Lying bastard Giuliani, pt 1
A No-Win Situation
By PAUL KRUGMAN
Published: August 31, 2004
"Everyone wants to go to Baghdad; real men want to go to Tehran." That was the attitude in Washington two years ago, when Ahmad Chalabi was assuring everyone that Iraqis would greet us with flowers. More recently, some of us had a different slogan: "Everyone worries about Najaf; people who are really paying attention worry about Ramadi."
Ever since the uprising in April, the Iraqi town of Falluja has in effect been a small, nasty Islamic republic. But what about the rest of the Sunni triangle?
Last month a Knight-Ridder report suggested that U.S. forces were effectively ceding many urban areas to insurgents. Last Sunday The Times confirmed that while the world's attention was focused on Najaf, western Iraq fell firmly under rebel control. Representatives of the U.S.-installed government have been intimidated, assassinated or executed.
Other towns, like Samarra, have also fallen to insurgents. Attacks on oil pipelines are proliferating. And we're still playing whack-a-mole with Moktada al-Sadr: his Mahdi Army has left Najaf, but remains in control of Sadr City, with its two million people. The Christian Science Monitor reports that "interviews in Baghdad suggest that Sadr is walking away from the standoff with a widening base and supporters who are more militant than before."
For a long time, anyone suggesting analogies with Vietnam was ridiculed. But Iraq optimists have, by my count, already declared victory three times. First there was "Mission Accomplished" - followed by an escalating insurgency. Then there was the capture of Saddam - followed by April's bloody uprising. Finally there was the furtive transfer of formal sovereignty to Ayad Allawi, with implausible claims that this showed progress - a fantasy exploded by the guns of August.
Now, serious security analysts have begun to admit that the goal of a democratic, pro-American Iraq has receded out of reach. Anthony Cordesman of the Center for Strategic and International Studies - no peacenik - writes that "there is little prospect for peace and stability in Iraq before late 2005, if then."
Mr. Cordesman still thinks (or thought a few weeks ago) that the odds of success in Iraq are "at least even," but by success he means the creation of a government that "is almost certain to be more inclusive of Ba'ath, hard-line religious, and divisive ethnic/sectarian movements than the West would like." And just in case, he urges the U.S. to prepare "a contingency plan for failure."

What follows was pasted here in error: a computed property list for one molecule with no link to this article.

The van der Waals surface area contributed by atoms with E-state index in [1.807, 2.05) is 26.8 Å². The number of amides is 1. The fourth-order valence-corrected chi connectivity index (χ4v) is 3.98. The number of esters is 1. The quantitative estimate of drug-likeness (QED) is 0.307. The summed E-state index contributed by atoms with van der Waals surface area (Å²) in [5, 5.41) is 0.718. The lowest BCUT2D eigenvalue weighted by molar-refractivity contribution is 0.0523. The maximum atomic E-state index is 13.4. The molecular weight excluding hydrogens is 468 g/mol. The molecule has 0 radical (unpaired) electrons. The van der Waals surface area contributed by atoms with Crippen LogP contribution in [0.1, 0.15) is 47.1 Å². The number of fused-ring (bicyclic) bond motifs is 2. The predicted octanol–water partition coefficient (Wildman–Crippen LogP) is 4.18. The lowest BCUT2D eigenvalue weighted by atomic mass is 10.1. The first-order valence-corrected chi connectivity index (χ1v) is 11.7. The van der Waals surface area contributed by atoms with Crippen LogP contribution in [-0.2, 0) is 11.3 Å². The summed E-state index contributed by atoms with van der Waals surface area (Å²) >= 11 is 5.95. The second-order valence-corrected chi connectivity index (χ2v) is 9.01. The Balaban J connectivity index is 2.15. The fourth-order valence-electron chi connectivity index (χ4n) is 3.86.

Does this sound like we're winning the war on terra?
According to serial adulterer Rudy Giuliani, yes.
Procession of Speakers Invoke Bush's Leadership After 9/11
By ADAM NAGOURNEY
Published: August 31, 2004
The Republican Party opened its convention yesterday with a searing evocation of the Sept. 11 attacks that leveled the World Trade Center three years ago, as former Mayor Rudolph W. Giuliani of New York asserted that Senator John Kerry did not have the fortitude to lead the nation through a war on terror.
A procession of speakers - including a former New York City police commissioner, the current mayor of New York and a former terrorism prosecutor - invoked Mr. Bush's leadership after Sept. 11, 2001, in the city where the attacks took their greatest toll to recount the tragedy that the president's aides view as the linchpin to his re-election. Three relatives of victims of the terrorist attacks, standing before the words "September 11, 2001" beamed in white on the darkened stage behind them, paid quiet tribute to their lost ones, as television cameras showed delegates, bathed in deep blue light, weeping.
Mr. Giuliani, who was in the final months of his second term when the two planes rammed the towers, went even further, combining a withering attack on Mr. Kerry's record and character with a description of his first hours at ground zero, and Mr. Bush's visit there three days later, that at times left Republicans gathered in Madison Square Garden listening in stunned silence.
"Yes, people in public office at times change their minds, or realize that they are wrong - I have, others have - when they realize they are wrong or circumstances change,'' Mr. Giuliani said. "But John Kerry has made it the rule to change his position, rather than the exception." [Excerpts, Page P10; video, nytimes.com.]
"The contrasts are dramatic," Mr. Giuliani continued. "They involve very different views of how to deal with terrorism. President Bush will make certain that we are combating terrorism at the source, beyond our shores, so we can reduce the risk of having to confront, or run the risk of confronting it, here in New York or Chicago. John Kerry's record of inconsistent positions on combating terrorism gives us no confidence he'll pursue such a determined, difficult course."
I'll do a more detailed response later. I'll be back at the Tank Wednesday, I'll work from home today.
posted by Steve @ 1:08:00 AM